The Fancy Ingredient Ina Garten Swears By For Tuna Melts

When it comes to sandwiches, a tuna melt definitely ranks among some of the most delicious classics. Its origins seem shrouded in mystery, but food lore has it that the tuna melt — which is, of course, tuna salad piled between bread, topped with sliced cheese, and either griddled or broiled until the cheese is melty (via Serious Eats) — was invented by accident at a Woolworth's in Charleston, South Carolina in the 1960s, when a cook spilled a bowl of tuna salad onto a grilled cheese sandwich (via the New York Times).

Whatever its origins, the tuna melt now appears in many incarnations, ranging from a down-and-dirty diner version on white bread (via Serious Eats) to a fancy take served on a baguette with cornichons and good cheese (via Rachael Ray). And if you really love a good tuna melt and really want to get upscale with it, then "Barefoot Contessa" Ina Garten's posh preparation with an imported ingredient might be just the ticket.

Imported tuna packed in olive oil is Garten's go-to for tuna melts

If you've ever tucked into a buttery griddled tuna melt at a diner, then chances are the version consisted of low-grade canned tuna spread between slices of supermarket white bread. But that's just not Ina Garten's style — the Food Network host and home entertaining maven is more of a go big or go home type when it comes to indulgent snacks and meals. So it comes as no surprise that when Garten decides to griddle up some tuna melts, she doesn't go for your run-of-the-mill grocery store brand, reaching instead for high-quality, imported tuna that's packed into glass jars with olive oil.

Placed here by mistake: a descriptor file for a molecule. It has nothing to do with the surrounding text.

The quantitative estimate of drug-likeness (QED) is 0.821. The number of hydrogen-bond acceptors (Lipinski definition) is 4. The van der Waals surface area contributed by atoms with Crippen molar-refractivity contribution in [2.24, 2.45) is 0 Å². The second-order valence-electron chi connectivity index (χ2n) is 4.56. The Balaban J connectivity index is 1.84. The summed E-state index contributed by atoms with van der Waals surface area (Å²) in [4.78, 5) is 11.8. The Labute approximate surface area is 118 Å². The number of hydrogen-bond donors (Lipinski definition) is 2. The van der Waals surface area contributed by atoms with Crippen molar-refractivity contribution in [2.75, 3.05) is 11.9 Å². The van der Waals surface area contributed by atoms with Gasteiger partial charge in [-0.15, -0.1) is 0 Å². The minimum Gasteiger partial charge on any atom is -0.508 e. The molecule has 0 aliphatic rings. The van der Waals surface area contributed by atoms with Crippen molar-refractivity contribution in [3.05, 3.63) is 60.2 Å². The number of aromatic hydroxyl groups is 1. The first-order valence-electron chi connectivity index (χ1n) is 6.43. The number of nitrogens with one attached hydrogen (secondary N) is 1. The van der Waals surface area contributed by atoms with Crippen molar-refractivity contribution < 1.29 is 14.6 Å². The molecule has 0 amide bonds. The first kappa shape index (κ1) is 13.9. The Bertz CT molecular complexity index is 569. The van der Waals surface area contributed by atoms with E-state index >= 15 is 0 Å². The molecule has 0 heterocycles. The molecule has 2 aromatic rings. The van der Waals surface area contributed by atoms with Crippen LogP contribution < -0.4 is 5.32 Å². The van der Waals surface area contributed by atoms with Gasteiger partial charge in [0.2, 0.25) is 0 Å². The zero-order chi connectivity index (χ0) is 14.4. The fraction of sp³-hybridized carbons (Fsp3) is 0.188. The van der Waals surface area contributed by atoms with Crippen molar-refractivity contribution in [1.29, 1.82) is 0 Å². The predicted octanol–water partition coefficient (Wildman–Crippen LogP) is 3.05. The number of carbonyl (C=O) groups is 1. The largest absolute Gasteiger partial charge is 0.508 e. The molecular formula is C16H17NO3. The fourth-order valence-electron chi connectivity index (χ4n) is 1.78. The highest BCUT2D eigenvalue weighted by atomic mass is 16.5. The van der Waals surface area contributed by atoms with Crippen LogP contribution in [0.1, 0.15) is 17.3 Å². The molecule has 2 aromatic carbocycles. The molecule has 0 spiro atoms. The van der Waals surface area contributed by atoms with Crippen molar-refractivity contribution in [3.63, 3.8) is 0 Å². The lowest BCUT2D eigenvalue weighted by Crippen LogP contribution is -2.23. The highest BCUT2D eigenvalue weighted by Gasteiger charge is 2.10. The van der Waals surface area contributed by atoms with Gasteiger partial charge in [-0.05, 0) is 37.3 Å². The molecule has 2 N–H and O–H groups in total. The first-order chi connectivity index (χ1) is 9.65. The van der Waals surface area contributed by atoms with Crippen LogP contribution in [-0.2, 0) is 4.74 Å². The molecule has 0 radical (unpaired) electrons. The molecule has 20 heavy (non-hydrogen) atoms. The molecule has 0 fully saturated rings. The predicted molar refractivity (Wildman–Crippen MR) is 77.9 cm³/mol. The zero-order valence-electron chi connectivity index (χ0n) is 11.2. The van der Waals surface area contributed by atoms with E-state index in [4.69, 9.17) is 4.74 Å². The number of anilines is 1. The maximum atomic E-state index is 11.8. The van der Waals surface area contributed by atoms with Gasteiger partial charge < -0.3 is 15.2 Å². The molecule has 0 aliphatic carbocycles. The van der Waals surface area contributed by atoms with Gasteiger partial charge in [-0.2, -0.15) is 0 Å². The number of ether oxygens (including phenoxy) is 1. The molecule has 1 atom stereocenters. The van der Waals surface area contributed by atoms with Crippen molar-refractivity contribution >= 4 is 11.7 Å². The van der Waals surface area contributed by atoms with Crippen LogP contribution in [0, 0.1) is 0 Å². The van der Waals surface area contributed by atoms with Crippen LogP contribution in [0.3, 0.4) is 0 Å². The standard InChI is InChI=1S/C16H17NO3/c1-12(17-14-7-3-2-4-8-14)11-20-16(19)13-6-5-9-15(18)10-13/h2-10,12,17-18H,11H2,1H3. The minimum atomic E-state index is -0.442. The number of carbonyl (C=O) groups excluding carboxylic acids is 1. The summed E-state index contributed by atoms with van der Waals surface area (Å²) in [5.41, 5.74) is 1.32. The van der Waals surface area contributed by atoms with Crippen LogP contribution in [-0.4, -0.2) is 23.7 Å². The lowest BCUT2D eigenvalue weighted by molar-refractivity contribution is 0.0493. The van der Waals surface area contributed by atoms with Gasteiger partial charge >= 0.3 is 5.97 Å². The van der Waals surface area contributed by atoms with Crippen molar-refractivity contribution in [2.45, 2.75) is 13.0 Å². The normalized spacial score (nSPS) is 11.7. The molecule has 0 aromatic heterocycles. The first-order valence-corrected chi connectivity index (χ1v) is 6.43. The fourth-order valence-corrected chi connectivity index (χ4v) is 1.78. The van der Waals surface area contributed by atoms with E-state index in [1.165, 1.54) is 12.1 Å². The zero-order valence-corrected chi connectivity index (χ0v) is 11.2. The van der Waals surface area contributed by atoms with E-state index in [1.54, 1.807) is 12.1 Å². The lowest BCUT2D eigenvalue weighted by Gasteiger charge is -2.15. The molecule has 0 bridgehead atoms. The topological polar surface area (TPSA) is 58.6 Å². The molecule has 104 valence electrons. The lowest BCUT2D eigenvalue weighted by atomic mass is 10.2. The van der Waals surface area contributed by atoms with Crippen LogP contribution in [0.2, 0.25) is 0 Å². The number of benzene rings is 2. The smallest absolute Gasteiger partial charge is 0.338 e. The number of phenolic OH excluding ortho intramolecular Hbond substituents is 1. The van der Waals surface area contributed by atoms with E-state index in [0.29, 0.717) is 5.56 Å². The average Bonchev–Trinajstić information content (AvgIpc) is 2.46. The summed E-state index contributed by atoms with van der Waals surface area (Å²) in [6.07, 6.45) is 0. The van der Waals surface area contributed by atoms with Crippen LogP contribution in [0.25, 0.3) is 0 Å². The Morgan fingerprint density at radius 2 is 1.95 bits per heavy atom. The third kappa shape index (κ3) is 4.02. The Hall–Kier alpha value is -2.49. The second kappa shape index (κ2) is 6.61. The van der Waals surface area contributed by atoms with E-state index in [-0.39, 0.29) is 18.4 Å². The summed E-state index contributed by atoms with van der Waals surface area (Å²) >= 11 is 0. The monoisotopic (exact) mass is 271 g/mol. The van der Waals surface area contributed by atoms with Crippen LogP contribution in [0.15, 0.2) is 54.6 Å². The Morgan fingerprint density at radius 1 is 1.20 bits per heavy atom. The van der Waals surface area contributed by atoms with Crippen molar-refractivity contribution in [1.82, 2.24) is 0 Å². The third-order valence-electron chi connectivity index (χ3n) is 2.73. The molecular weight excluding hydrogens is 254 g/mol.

In a Food Network video demonstrating her Ultimate Tuna Melts, Garten builds her tuna salad with a base of imported Spanish tuna packed in olive oil, which she flakes into a bowl. She says the switch adds a ton of flavor, commenting, "With all respect to American tuna, this is particularly good."

The rest of the ingredients in Garten's tuna salad are far from the standard, as well, incorporating fresh dill and anchovy paste, and Garten's cheese of choice leans European, too: Swiss cheese, preferably Emmentaler, which is buttery and full-flavored (via The Spruce Eats). Served open-faced after a quick trip under the broiler, Garten declares her tuna melts "the perfect retro food for a weeknight dinner."